Time wasting - Persistent, deliberate & obvious - Referee's options

#1
Yesterday's 2nd half was full of deliberate and "plain to see" time wasting by Bradford. I doubt the ball was in play for no more than 20 minutes (even allowing for 8 minutes added time). This was taking "game management" to the limits. What options does the referee have. Whilst one incident in itself was nothing to get excited about but when it is persistent, deliberate and obvious then surely the ref has to take some action. Yesterday included:-
The goalkeeper telling the ball boys to stop throwing the ball back to him
GK taking more than 6 secs to release the ball (albeit this is quite common)
GK faffing over the goal kicks
Throw-ins, one player walking over to take it, gets to the ball then decides another player should take it.
Substitutions - Player walking off stops to shake hands with colleagues and then stops to pull up his socks
Free kick for goalie to take, but the centre forward carries the ball to the half way line.
Free kicks, deliberately stopping the ball from getting to the place where it is to be taken from
Standing 6 inches in front of opposition free kicks. One free kick Eastwood took, hit Bradford player 5 yards away, ref merely requested it is retaken.
Injuries, receiving treatment for a very long time but appears to be 100% ready to come back into play.
Player sent off - Not leaving the field of play immediately.
Not taking the free kick from incident knowing the ref will ask for it to be moved.
I could go on and on and on and on. When can the ref start booking players, ie to go up to pretend to take a throw in, pick up the ball but then put back on ground for another player to come over and take it is hardly a bookable offence, but time after time it then becomes a joke.
Any referees out there? What is the guidance?

PS If we were bottom of the league and winning I would hope we would do the same!!!!!???????
 

Sarge

Well-known member
2018-19 shirt sponsor for Jamie Hanson
#2
the FA employ a number of substandard referees who appear , in the main to be incompetent week in week out, yet nothing is ever done? ....referees assessors must be viewing different matches to paying football supporters everyehere in England ... how else would the likes of Trevor Kettle, Deadman and yesterdays idiot, Drysdale,( for example) manage to keep being employed as apparently able and capable referees of EFL standard?


think there a few former, (possibly current too) football referees who are members of YF , I'll echo @NottsYellow comments above, as well as repeating his last sentence too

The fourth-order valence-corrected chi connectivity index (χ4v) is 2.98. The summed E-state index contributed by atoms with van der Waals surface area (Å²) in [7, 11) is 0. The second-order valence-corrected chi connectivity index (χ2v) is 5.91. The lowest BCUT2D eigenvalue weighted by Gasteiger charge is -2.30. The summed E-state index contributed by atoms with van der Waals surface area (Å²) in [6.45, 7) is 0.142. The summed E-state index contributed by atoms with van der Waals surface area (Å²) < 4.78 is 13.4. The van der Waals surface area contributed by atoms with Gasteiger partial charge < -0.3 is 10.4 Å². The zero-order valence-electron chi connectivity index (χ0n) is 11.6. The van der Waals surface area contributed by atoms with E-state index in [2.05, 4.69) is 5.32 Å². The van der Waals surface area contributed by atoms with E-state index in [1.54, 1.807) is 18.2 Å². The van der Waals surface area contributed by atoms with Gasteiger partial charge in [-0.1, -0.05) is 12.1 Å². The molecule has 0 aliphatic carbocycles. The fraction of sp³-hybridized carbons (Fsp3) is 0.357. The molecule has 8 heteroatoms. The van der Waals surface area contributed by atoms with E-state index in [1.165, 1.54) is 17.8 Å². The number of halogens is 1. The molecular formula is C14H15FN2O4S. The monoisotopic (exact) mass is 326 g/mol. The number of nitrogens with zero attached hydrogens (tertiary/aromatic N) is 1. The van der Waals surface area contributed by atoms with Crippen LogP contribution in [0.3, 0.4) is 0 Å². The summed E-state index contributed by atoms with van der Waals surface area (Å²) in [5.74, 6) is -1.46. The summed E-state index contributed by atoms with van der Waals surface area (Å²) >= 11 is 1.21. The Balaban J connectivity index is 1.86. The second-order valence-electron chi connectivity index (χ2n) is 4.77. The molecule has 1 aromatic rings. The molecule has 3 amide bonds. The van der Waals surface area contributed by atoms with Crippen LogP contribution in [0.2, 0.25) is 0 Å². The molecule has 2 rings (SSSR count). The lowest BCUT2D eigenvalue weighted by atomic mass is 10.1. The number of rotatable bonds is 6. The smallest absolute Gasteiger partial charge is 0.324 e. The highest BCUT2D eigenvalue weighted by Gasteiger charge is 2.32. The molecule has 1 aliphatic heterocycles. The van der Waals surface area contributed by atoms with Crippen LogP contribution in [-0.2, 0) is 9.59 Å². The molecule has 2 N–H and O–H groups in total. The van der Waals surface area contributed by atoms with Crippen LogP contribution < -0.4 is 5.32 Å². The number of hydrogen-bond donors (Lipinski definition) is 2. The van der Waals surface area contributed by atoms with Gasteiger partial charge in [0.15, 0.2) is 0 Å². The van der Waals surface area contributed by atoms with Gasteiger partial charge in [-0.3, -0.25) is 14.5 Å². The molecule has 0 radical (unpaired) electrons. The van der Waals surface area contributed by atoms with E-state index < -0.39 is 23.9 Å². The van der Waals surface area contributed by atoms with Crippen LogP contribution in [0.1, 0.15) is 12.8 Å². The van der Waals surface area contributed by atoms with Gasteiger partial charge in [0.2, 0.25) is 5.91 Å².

Marked Ox

Well-known member
#3
the FA employ a number of substandard referees who appear , in the main to be incompetent week in week out, yet nothing is ever done? ....referees assessors must be viewing different matches to paying football supporters everyehere in England ... how else would the likes of Trevor Kettle, Deadman and yesterdays idiot, Drysdale,( for example) manage to keep being employed as apparently able and capable referees of EFL standard?


think there a few former, (possibly current too) football referees who are members of YF , I'll echo @NottsYellow comments above, as well as repeating his last sentence too
The Refs might not be changed as they have a diminishing number of Refs from which to pick. There was a recent BBC article about the verbal and physical abuse amateur refs got at games and the utter lack of support from the relevant FAs/Leagues. One story involved a Ref's wife getting threatened by a player days later in town when they were out. Unsurprisingly he quit.

The article was spurred on by the attack on a ref at a Irish Sunday Lg game which broke his jaw. I was a referee a while back and I wouldn't do it now due to a genuine threat of violence. Verbal abuse happened in my day but frankly it got mind numbingly boring rather than anything else but a violent threat was a rarity whereas it has sadly become more common from what I've read.

Less amateur refs means a smaller pool of talent from which pro refs will emerge so poor refs survive imo. The FA's "Respect" campaign has been an utter failure in the amateur game, and the pro game as well considering the abuse, and blatant cheating by players that continues to be accepted as reasonable behaviour (as commentators etc call "professionalism").

So until the FA starts introducing policies actually looking to protect Refs at an amateur level, which ultimately leads to an increase in Ref numbers then I don't see professional refs improving overall.
 

Sarge

Well-known member
2018-19 shirt sponsor for Jamie Hanson
#4
The Refs might not be changed as they have a diminishing number of Refs from which to pick. There was a recent BBC article about the verbal and physical abuse amateur refs got at games and the utter lack of support from the relevant FAs/Leagues. One story involved a Ref's wife getting threatened by a player days later in town when they were out. Unsurprisingly he quit.

The article was spurred on by the attack on a ref at a Irish Sunday Lg game which broke his jaw. I was a referee a while back and I wouldn't do it now due to a genuine threat of violence. Verbal abuse happened in my day but frankly it got mind numbingly boring rather than anything else but a violent threat was a rarity whereas it has sadly become more common from what I've read.

Less amateur refs means a smaller pool of talent from which pro refs will emerge so poor refs survive imo. The FA's "Respect" campaign has been an utter failure in the amateur game, and the pro game as well considering the abuse, and blatant cheating by players that continues to be accepted as reasonable behaviour (as commentators etc call "professionalism").